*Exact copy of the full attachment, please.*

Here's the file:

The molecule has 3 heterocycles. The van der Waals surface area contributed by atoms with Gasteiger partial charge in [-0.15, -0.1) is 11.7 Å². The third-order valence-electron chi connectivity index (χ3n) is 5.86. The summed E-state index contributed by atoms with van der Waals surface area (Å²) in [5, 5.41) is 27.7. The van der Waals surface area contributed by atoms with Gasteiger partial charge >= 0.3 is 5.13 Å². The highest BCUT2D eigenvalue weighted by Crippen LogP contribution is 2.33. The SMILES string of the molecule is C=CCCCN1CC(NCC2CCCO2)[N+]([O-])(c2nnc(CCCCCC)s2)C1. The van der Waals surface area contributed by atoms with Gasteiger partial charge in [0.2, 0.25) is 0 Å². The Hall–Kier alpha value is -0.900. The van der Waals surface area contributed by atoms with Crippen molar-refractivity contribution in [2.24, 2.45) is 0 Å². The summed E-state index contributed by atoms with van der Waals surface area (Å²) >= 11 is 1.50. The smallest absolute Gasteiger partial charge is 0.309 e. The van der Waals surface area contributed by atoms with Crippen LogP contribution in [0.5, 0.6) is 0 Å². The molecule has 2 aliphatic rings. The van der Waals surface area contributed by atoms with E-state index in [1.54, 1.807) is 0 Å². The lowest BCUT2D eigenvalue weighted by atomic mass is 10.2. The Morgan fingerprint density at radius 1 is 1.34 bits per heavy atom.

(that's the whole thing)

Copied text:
The molecule has 3 heterocycles. The van der Waals surface area contributed by atoms with Gasteiger partial charge in [-0.15, -0.1) is 11.7 Å². The third-order valence-electron chi connectivity index (χ3n) is 5.86. The summed E-state index contributed by atoms with van der Waals surface area (Å²) in [5, 5.41) is 27.7. The van der Waals surface area contributed by atoms with Gasteiger partial charge >= 0.3 is 5.13 Å². The highest BCUT2D eigenvalue weighted by Crippen LogP contribution is 2.33. The SMILES string of the molecule is C=CCCCN1CC(NCC2CCCO2)[N+]([O-])(c2nnc(CCCCCC)s2)C1. The van der Waals surface area contributed by atoms with Gasteiger partial charge in [0.2, 0.25) is 0 Å². The Hall–Kier alpha value is -0.900. The van der Waals surface area contributed by atoms with Crippen molar-refractivity contribution in [2.24, 2.45) is 0 Å². The summed E-state index contributed by atoms with van der Waals surface area (Å²) >= 11 is 1.50. The smallest absolute Gasteiger partial charge is 0.309 e. The van der Waals surface area contributed by atoms with Crippen LogP contribution in [0.5, 0.6) is 0 Å². The molecule has 2 aliphatic rings. The van der Waals surface area contributed by atoms with E-state index in [1.54, 1.807) is 0 Å². The lowest BCUT2D eigenvalue weighted by atomic mass is 10.2. The Morgan fingerprint density at radius 1 is 1.34 bits per heavy atom.